NCUA Connect Frequently Asked Questions

1. What Is NCUA Connect?

NCUA Connect is NCUA’s new secure access portal for NCUA staff, credit unions, and State Supervisory Authorities. NCUA is piloting NCUA Connect in 2019 and is planning a broader rollout in 2020. Once operational, NCUA will add modernized applications to the portal for secure interaction and data submissions to NCUA and their state supervisory authorities, as applicable.

2. What Applications Will Be on NCUA Connect?

The initial launch of NCUA Connect will include NCUA’s modernized examination platform, the Modern Examination and Risk Identification Tool (MERIT). NCUA will add other applications, such as CUOnline, as they are modernized.

3. How Do I Get Access to NCUA Connect?

Once the 2019 pilot is complete, each credit union and state supervisory authority will identify individuals authorized to add users for their organization. More information will be available once the pilot is complete.

4. What Information Security Measures Have Been Put in Place?

Security is of the highest importance to NCUA.

  • Users will designate their multifactor authentication preferences during the account set-up process.
  • NCUA Connect is designed with several user role options and embraces least privilege requirements providing secure access only to information within their purview.
  • Data is encrypted in transit and at rest.
  • Once a user has an approved NCUA Connect account, NCUA must approve access to specific applications.

5. What Are NCUA’s Information Security Requirements?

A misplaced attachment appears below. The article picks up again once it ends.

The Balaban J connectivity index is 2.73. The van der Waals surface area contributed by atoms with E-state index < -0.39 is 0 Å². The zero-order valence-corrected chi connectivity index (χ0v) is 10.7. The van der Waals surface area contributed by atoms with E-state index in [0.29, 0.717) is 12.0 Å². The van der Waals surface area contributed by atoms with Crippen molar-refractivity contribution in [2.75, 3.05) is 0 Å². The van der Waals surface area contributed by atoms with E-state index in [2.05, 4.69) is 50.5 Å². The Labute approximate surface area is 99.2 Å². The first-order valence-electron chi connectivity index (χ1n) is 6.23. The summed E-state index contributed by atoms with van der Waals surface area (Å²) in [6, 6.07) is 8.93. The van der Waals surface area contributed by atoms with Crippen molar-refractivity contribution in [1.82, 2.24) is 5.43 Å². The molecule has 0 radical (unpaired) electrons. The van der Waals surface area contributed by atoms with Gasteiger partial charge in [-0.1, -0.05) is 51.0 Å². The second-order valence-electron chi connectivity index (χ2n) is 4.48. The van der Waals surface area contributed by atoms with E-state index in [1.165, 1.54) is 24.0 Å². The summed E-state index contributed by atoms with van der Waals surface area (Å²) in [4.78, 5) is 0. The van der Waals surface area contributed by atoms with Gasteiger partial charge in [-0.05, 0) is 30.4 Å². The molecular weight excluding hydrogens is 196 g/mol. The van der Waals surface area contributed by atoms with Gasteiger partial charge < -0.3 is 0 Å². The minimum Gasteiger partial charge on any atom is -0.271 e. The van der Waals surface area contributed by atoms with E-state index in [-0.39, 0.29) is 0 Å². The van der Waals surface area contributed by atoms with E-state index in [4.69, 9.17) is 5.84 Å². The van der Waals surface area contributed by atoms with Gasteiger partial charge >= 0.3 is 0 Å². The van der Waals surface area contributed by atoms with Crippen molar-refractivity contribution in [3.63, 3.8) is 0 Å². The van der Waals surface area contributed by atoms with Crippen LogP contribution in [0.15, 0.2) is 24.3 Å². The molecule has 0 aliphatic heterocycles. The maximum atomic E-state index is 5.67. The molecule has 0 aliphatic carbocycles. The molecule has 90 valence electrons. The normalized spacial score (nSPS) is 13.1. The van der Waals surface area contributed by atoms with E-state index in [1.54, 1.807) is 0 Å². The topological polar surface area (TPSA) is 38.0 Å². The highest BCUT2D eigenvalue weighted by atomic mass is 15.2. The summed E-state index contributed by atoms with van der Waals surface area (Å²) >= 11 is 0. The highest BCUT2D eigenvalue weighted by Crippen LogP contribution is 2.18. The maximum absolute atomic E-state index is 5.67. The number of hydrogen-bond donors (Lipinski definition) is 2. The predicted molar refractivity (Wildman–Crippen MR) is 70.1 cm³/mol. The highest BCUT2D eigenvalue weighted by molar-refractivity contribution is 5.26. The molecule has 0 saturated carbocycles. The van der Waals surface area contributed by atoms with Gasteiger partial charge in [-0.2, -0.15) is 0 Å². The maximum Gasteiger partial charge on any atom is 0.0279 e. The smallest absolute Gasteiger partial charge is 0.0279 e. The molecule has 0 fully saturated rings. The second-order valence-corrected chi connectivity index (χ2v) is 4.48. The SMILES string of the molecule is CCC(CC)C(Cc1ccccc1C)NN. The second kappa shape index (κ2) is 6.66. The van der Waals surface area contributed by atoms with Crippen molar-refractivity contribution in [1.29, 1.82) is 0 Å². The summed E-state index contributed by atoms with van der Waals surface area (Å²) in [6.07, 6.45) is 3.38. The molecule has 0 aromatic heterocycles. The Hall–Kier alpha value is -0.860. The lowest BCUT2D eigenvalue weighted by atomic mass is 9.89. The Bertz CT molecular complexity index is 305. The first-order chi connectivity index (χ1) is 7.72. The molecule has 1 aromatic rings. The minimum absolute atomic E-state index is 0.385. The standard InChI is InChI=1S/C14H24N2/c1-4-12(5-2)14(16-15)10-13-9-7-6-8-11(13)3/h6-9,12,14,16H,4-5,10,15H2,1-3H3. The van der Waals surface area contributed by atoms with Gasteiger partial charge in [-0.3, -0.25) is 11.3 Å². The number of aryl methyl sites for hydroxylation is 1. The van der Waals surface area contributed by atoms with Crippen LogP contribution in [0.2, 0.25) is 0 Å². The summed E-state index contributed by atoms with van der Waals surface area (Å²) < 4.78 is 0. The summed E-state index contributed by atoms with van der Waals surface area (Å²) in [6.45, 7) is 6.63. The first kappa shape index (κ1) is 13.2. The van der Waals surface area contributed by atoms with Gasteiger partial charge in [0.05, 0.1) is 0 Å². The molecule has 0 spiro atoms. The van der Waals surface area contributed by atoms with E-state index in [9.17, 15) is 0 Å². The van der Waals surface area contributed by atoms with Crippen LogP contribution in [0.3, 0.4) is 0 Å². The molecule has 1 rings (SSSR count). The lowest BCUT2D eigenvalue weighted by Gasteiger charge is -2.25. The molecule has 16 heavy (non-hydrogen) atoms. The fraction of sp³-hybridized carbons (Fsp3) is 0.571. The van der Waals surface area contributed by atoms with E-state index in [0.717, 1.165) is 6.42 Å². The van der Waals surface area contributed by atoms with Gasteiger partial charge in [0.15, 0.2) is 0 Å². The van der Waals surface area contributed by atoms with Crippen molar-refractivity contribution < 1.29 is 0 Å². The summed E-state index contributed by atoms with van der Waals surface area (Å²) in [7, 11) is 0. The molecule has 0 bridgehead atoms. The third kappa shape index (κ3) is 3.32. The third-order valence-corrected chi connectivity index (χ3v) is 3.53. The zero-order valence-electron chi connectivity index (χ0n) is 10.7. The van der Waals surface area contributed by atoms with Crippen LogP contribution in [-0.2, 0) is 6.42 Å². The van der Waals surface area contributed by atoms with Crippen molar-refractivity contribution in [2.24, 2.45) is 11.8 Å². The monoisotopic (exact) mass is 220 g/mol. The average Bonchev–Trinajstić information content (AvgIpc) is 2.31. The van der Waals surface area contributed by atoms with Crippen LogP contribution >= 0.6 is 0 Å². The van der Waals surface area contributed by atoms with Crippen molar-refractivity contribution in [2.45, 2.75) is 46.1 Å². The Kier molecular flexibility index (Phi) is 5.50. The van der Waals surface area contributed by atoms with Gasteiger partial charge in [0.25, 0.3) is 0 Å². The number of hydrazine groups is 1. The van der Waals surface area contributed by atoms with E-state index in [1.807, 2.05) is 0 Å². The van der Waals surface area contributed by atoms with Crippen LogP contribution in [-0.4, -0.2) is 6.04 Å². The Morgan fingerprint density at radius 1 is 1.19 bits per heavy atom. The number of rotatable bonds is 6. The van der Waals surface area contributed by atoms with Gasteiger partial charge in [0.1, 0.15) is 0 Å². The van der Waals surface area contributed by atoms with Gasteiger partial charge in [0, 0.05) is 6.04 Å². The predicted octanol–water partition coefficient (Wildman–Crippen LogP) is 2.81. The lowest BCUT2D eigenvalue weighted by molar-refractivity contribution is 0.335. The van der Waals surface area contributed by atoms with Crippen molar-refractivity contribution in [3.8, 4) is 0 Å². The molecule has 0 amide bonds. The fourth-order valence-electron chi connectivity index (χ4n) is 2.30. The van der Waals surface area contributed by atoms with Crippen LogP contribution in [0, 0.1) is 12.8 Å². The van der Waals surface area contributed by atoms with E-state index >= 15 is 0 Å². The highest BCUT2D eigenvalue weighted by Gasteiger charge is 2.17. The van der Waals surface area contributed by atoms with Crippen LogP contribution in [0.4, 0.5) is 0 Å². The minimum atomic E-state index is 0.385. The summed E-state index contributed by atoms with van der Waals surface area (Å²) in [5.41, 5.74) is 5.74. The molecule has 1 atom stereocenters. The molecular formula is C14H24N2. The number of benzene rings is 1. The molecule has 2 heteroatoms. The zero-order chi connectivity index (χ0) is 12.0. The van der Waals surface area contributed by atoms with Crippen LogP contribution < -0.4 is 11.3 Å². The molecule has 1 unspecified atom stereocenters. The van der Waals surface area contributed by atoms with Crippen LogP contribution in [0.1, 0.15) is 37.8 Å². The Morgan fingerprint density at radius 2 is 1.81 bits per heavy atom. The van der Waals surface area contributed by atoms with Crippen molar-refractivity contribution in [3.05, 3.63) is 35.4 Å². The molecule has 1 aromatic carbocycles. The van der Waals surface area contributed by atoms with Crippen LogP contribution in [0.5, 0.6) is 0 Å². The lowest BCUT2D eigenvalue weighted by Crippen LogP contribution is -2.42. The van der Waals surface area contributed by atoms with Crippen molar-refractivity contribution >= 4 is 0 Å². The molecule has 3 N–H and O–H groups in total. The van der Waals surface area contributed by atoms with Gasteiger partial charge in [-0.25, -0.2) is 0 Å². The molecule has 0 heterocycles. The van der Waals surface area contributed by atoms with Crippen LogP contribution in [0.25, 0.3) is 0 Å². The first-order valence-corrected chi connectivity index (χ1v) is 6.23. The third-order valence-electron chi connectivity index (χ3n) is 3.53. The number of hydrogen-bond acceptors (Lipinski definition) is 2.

The NCUA exercises great care in protecting sensitive information such as personally identifiable information and its information systems. As a federal agency, the NCUA must comply with security standards for federal information and information systems. All systems operated by the NCUA must meet the minimum information security requirements established by the National Institute of Standards and Technology. In addition to NIST standards and guidelines, the NCUA is subject to federal statutes such as the Federal Information Security Modernization Act of 2014, the E-Government Act of 2002, the Privacy Act of 1974 and various OMB policies and guidance concerning federal information management, FISMA reporting, and privacy.

The NCUA uses administrative, technical, and physical controls, including but not limited to: assessment and authorization of information systems; proactive threat assessments and continuous monitoring; and annual general and role-based security training for employees and contractors.

The Office of the Inspector General conducts independent audits, investigations and other activities to verify the NCUA’s compliance with applicable standards, laws and regulations related to privacy and information security. The derived reports are used to keep the NCUA Board and U.S. Congress informed of any deviation from requirements.

Last modified on
11/18/19